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Fatal Paralytic Shellfish Poisoning in Kittlitz's Murrelet ( Brachyramphus brevirostris ) Nestlings, Alaska, USA

Overview of attention for article published in Journal of Wildlife Diseases, October 2014
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Title
Fatal Paralytic Shellfish Poisoning in Kittlitz's Murrelet ( Brachyramphus brevirostris ) Nestlings, Alaska, USA
Published in
Journal of Wildlife Diseases, October 2014
DOI 10.7589/2013-11-296
Pubmed ID
Authors

Valerie Shearn-Bochsler, Ellen W. Lance, Robin Corcoran, John Piatt, Barbara Bodenstein, Elizabeth Frame, James Lawonn

Abstract

Paralytic shellfish poisoning (PSP) is an acute toxic illness in humans resulting from ingestion of shellfish contaminated with a suite of neurotoxins (saxitoxins) produced by marine dinoflagellates, most commonly in the genus Alexandrium. Poisoning also has been sporadically suspected and, less often, documented in marine wildlife, often in association with an outbreak in humans. Kittlitz's Murrelet (Brachyramphus brevirostris) is a small, rare seabird of the Northern Pacific with a declining population. From 2008 to 2012, as part of a breeding ecology study, multiple Kittlitz's Murrelet nests on Kodiak Island, Alaska, were monitored by remote cameras. During the 2011 and 2012 breeding seasons, nestlings from several sites died during mild weather conditions. Remote camera observations revealed that the nestlings died shortly after consuming sand lance (Ammodytes hexapterus), a fish species known to biomagnify saxitoxin. High levels of saxitoxin were subsequently documented in crop content in 87% of nestling carcasses. Marine bird deaths from PSP may be underreported.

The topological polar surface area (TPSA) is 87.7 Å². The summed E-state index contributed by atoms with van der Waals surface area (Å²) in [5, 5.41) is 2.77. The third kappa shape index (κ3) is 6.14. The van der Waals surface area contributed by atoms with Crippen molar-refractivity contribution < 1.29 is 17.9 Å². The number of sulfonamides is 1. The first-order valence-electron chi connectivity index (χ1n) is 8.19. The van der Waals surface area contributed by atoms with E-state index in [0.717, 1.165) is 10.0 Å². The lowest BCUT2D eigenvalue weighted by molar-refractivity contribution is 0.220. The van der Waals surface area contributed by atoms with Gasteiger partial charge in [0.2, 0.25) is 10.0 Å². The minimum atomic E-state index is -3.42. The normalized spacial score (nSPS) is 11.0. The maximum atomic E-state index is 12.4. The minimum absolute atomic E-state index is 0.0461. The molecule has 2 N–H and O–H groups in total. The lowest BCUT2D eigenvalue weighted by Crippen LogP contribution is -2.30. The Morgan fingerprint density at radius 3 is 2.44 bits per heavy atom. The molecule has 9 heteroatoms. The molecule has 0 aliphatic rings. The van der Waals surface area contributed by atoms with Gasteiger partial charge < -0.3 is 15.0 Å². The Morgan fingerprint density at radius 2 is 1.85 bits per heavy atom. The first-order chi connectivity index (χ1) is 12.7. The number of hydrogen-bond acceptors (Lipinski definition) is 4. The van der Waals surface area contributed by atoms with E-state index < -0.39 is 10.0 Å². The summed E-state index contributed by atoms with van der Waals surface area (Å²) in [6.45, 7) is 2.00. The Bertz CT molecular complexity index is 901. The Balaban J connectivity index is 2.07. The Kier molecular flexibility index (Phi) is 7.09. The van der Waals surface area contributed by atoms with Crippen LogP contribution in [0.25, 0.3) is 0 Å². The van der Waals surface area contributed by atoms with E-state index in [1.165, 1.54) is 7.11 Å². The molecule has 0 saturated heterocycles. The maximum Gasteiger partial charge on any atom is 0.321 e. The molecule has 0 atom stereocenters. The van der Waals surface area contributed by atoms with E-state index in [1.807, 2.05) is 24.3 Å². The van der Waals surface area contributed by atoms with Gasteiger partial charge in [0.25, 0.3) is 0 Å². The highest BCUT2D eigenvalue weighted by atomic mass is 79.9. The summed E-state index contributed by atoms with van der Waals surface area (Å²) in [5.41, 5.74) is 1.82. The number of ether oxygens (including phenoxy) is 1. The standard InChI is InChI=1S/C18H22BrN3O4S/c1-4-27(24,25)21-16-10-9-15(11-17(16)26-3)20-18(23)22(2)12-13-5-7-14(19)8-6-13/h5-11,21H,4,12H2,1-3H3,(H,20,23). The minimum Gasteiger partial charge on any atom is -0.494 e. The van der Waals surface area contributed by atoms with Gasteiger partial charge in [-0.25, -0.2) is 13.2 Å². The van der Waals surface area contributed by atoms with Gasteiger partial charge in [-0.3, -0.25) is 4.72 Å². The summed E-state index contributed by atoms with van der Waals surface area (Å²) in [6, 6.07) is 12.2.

Twitter Demographics

The data shown below were collected from the profile of 1 tweeter who shared this research output. Click here to find out more about how the information was compiled.

Mendeley readers

The data shown below were compiled from readership statistics for 48 Mendeley readers of this research output. Click here to see the associated Mendeley record.

Geographical breakdown

Country Count As %
United Kingdom 1 2%
United States 1 2%
Unknown 46 96%

Demographic breakdown

Readers by professional status Count As %
Researcher 15 31%
Other 11 23%
Student > Ph. D. Student 6 13%
Student > Master 5 10%
Student > Doctoral Student 3 6%
Other 6 13%
Unknown 2 4%
Readers by discipline Count As %
Agricultural and Biological Sciences 15 31%
Veterinary Science and Veterinary Medicine 8 17%
Medicine and Dentistry 7 15%
Environmental Science 5 10%
Chemistry 2 4%
Other 5 10%
Unknown 6 13%

Attention Score in Context

This research output has an Altmetric Attention Score of 1. This is our high-level measure of the quality and quantity of online attention that it has received. This Attention Score, as well as the ranking and number of research outputs shown below, was calculated when the research output was last mentioned on 05 January 2015.
All research outputs
#13,929,669
of 15,794,406 outputs
Outputs from Journal of Wildlife Diseases
#385
of 414 outputs
Outputs of similar age
#249,080
of 305,506 outputs
Outputs of similar age from Journal of Wildlife Diseases
#11
of 11 outputs
Altmetric has tracked 15,794,406 research outputs across all sources so far. This one is in the 1st percentile – i.e., 1% of other outputs scored the same or lower than it.
So far Altmetric has tracked 414 research outputs from this source. They receive a mean Attention Score of 3.3. This one is in the 1st percentile – i.e., 1% of its peers scored the same or lower than it.
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We're also able to compare this research output to 11 others from the same source and published within six weeks on either side of this one. This one is in the 1st percentile – i.e., 1% of its contemporaries scored the same or lower than it.